For what it’s worth, I’m still a supporter of the Corner Brewery, and I wish Matt and Rene all the best. As an investor, I’d still like for them to be successful, as I’d like to eventually help my daughter pay for college. More importantly, though, I still think our community needs a space like theirs. Regardless of decisions by management, the place is still important, beautiful and vital. And, thankfully, nothing has been done that cannot be undone. Ypsilanti, if nothing else, is a forgiving community, and this can still be turned around.

UPDATE: Matt Greff just posted the following response to the piece in the Metro Times.

Dear FB friends, many of you have reached out to me already regarding the attack piece in the Metro Times. Obviously we, our staff, friends, and supporters were very sad to read the article today that inaccurately portrayed our Indiegogo campaign and our involvement with staff incentives. It is particularly painful for Rene and I because we have put all of ourselves into our businesses for 20 years and this article does not accurately represent our business philosophy, ethos, or even the facts.

The one true statement in the article is that our investors have not seen a penny since we opened Corner Brewery in 2006. This is something we stress and worry about every day. Rene and I, like our investors, have also not made a penny from Corner Brewery and this is also something we stress and worry about every day. Not only haven’t we made money, we have personally loaned the business $165,000 in order to make improvements (about $60,000 of this was for the kitchen renovation project) and to pay the bills to keep the doors open. This is what small business owners do, we pour everything we have into our business in order to make it work. We’re totally fine doing it but it hurts to have someone without the facts accuse us of building the kitchen on the backs of our employees.

We were accused of “diverting resources to open a brewery in India”. This could not be further from the truth. The brewery in India is a completely separate venture and absolutely no money or other resources were diverted away from the brewpub or the microbrewery to make it happen. Any and all expenses associated with the India project are borne by Rene and I and our business partner in India.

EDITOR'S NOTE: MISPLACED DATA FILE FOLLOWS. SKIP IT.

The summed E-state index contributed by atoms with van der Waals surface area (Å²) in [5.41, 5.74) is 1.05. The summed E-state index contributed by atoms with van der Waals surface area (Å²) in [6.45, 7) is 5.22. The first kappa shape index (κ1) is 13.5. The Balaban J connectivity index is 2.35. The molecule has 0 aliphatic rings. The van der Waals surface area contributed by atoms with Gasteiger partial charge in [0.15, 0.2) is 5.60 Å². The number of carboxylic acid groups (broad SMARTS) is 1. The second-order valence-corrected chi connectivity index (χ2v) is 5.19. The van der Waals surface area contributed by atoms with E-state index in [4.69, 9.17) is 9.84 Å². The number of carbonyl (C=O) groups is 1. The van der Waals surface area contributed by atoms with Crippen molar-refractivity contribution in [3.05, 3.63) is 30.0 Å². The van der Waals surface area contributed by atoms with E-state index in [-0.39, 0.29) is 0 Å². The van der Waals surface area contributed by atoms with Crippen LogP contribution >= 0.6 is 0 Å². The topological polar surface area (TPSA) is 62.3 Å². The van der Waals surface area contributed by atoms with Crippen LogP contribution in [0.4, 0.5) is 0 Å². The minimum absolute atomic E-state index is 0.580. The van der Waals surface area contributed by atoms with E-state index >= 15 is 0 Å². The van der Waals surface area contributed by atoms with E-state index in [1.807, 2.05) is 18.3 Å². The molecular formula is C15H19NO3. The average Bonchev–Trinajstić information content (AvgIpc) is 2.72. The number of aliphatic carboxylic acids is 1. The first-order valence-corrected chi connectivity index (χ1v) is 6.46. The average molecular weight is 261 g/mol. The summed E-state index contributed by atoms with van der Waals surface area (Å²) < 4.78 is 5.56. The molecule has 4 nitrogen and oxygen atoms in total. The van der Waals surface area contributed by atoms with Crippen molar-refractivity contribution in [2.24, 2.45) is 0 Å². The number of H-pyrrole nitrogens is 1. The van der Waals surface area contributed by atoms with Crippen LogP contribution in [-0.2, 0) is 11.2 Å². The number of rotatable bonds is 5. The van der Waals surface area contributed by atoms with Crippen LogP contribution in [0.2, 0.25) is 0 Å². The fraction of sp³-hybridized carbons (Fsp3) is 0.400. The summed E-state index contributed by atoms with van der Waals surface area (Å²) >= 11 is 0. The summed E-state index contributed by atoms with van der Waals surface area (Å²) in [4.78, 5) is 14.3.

The article also said we pink-slipped our kitchen staff after we met our fundraising goal. Laying off our kitchen staff because there wasn’t going to be any work for them for almost two months made the most sense for them because it allowed them to file for unemployment to continue receiving a paycheck while the kitchen was closed. When we had projects to do at the brewery during that time, kitchen staff was given the option of getting some hours to work on projects or not get the hours and file for unemployment. When the kitchen was set to re-open we offered jobs to all laid off employees who were in good-standing.

Also, although the business grossed $1.7 million dollars the business actually lost over $100,000 in 2014. This is a vast improvement over the over $200,000 losses we showed in 2013. This means that there wasn’t money available to do a $170,000 kitchen improvement so we had to find alternate ways of financing the project. I also want to make it clear that the reason for doing the kitchen improvement was because our staff was working in such harsh conditions. The kitchen grew organically over the years as our very creative kitchen team kept coming up with more food options and unorthodox ways of expanding our kitchen. It became clear during the winter of 2013/2014 that this was not sustainable so we knew we had to find a way to build a “real” kitchen before the winter of 2014/2015.

As it turns out, we completely botched the public relations end of the Indiegogo campaign. This was not a philanthropic “give” to a charity, this campaign was offering really sweet items for sale at really sweet prices to our customers. We clearly did not communicate that very well. As it turns out, this was a very expensive way to finance half of the kitchen project because we will be paying for the $75,000 we raised over the next several years in lost sales from mug club memberships, etc. that our customers took advantage of. And by the way, we will be forever grateful to those who took advantage of the sweet deals to help us raise the money we needed.

And finally, there was never any pressure put on our employees to give money nor were they threatened to coerce others into buying any of the items offered. As always, we knew the campaign would be more successful if it were fun for our staff and if we had some excitement around it. Therefore we offered our staff incentives if they chose to participate and those who took advantage of it had a great time and were very happy with their involvement.